The worrisome early announcement on December 17 -- that Raul Castro would address the nation live on television that morning, concerning the United States -- turned out to be the news many Cubans feared they would not live to hear. "As a result of a dialogue at the highest level, that included my phone conversation yesterday with President Obama, we were able to move forward in the solution of some issues of interest for both nations," said the Cuban President. Cubans then burst into joy.
Among the ways they're moving forward are the establishment of diplomatic relations and the release of contractor Alan Gross and a spy in prison for almost 20 years in exchange for the three Cubans serving sentences for spying in the U.S. For the last 55 years, the government here had been hammering Cuban's minds, sending them to trenches through the island nation and abroad, depriving them of food, clothes, money, entertainment and the Internet, closely watching and repressing, alleging perils and shortages imposed by American imperialism and the embargo. Neither Santa Claus nor the Three Wise Men, but Barack Obama and Raul Castro, who anticipated them, brought hope on December 17.
Amazed Cubans then watched the "enemy" announcing the new measures, and read Obama's speech published next to Raul Castro's in the newspapers. Since then, anywhere one goes, there has been only one main issue in conversations -- broad interpretations and hopeful expectations on the window of opportunities opened by Obama, expanding the proactive people-to-people policy started in 2009. Quiet concern and resistance from the old guard and its entourage exists, yet Raul Castro's dramatic move shows their lack of influence over the government and their adaptation to preserve the privileges that still maintain. For the first time, Fidel Castro has not been in the spotlight. The major shift in his 56-years-long reign -- even if he gave his approval -- is too difficult for him to face (although grave illness cannot be discounted here).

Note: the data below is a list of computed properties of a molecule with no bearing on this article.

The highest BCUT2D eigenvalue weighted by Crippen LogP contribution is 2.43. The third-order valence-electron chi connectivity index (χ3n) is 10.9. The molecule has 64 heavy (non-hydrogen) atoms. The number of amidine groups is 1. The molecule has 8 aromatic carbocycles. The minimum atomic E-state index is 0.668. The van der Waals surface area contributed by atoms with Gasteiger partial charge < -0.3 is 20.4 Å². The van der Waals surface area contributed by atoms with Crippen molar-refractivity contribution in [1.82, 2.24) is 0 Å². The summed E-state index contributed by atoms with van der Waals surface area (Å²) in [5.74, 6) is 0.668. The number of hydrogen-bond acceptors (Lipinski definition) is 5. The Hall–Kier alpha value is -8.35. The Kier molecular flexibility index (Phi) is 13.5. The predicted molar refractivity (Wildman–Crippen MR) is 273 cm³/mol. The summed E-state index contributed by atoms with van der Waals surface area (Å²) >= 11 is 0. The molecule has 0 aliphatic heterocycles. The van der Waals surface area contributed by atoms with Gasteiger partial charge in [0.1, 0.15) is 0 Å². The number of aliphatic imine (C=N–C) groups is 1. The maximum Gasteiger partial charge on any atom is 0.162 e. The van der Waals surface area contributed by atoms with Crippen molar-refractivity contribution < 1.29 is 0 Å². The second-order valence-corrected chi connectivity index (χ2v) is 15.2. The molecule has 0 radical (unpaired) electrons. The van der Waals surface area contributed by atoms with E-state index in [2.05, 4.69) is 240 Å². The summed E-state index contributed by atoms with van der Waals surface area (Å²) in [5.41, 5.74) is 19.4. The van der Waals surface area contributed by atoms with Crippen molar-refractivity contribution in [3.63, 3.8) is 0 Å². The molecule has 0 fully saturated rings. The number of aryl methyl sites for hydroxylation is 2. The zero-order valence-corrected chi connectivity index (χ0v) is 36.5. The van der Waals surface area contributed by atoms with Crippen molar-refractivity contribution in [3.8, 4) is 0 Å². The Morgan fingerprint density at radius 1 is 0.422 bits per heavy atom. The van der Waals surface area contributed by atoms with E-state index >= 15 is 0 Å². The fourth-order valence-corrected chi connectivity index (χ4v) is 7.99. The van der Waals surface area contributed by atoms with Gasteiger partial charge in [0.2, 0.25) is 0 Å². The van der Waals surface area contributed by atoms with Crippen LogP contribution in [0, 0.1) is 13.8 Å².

The historic decisions by both presidents depend on how they are implemented, and how much the Cuban government is willing to allow. Nevertheless, once Pandora's box is opened, it cannot be shut. Raul Castro desperately needs to ease tensions and reestablish relations with the U.S. The regime faces a 25-years-long economic crisis, which it has proven incapable of surmounting -- and which could worsen if there is decreased financial support from Venezuela.
It has made limited changes in the framework of updating an economic model that has been a failure for 56 years. It is desperately seeking financial support and substantial foreign investment to recapitalize and develop, when the current international economic environment advises caution and assurance to property and benefits. The new Foreign Investment Law enacted in 2014 is intended to do so, but there are flaws. The Mariel Port and its Special Development Zone should give a boost to the Cuban economy, yet it depends on the U.S. lifting many restrictions and increasing trade.
Raul Castro is stepping down in three years, and is currently paving the way for new leaders. This period is crucial for the transition and the future of Cuba, both for the civil society and foreign partners. Mainly Brazil, Russia, and China have been positioning themselves in different sectors in Cuba, yet Americans and Cuban-Americans have been prevented by their government from participating in economic and commercial endeavors with Cuba -- and from contributing their much-needed knowhow and technology. Moreover, Americans cannot travel freely to Cuba, and Cubans cannot benefit from the exchange of ideas, values and expertise.
For the United States, this new dialogue with Cuba eliminates an obstacle in the relations with all of Latin America and the Caribbean. President Obama stated an unwavering commitment to democracy, human rights and civil society, a continuation of U.S. programs aimed at promoting positive change in Cuba and encouragement of reforms in high-level engagement with Cuban officials. Many dissidents and opponents support the new American approach in the relations with the Cuban government, but many others do not. Raul Castro reaffirmed the usual accusations against the "counterrevolutionaries" a few days after reaching the agreement. He seemed to be warning the enthusiastic population that political openness was out of the question -- and reminding the opposition that the regime was as repressive as ever. Nevertheless, the government has been losing credibility from its unfulfilled promises, and from the critical economic and social situation.
Awareness and empowerment have developed, and the interaction with Cuban-Americans and Americans visiting Cuba, and Cubans traveling to U.S., has played an important role. The years to come are full of challenges and threats in Cuba, but also of hope and opportunities.
This post is part of a Huffington Post blog series called "90 Miles: Rethinking the Future of U.S.-Cuba Relations." The series puts the spotlight on the emerging relations between two long-standing Western Hemisphere foes and will feature pre-eminent thought leaders from the public and private sectors, academia, the NGO community, and prominent observers from both countries. Read all the other posts in the series here.
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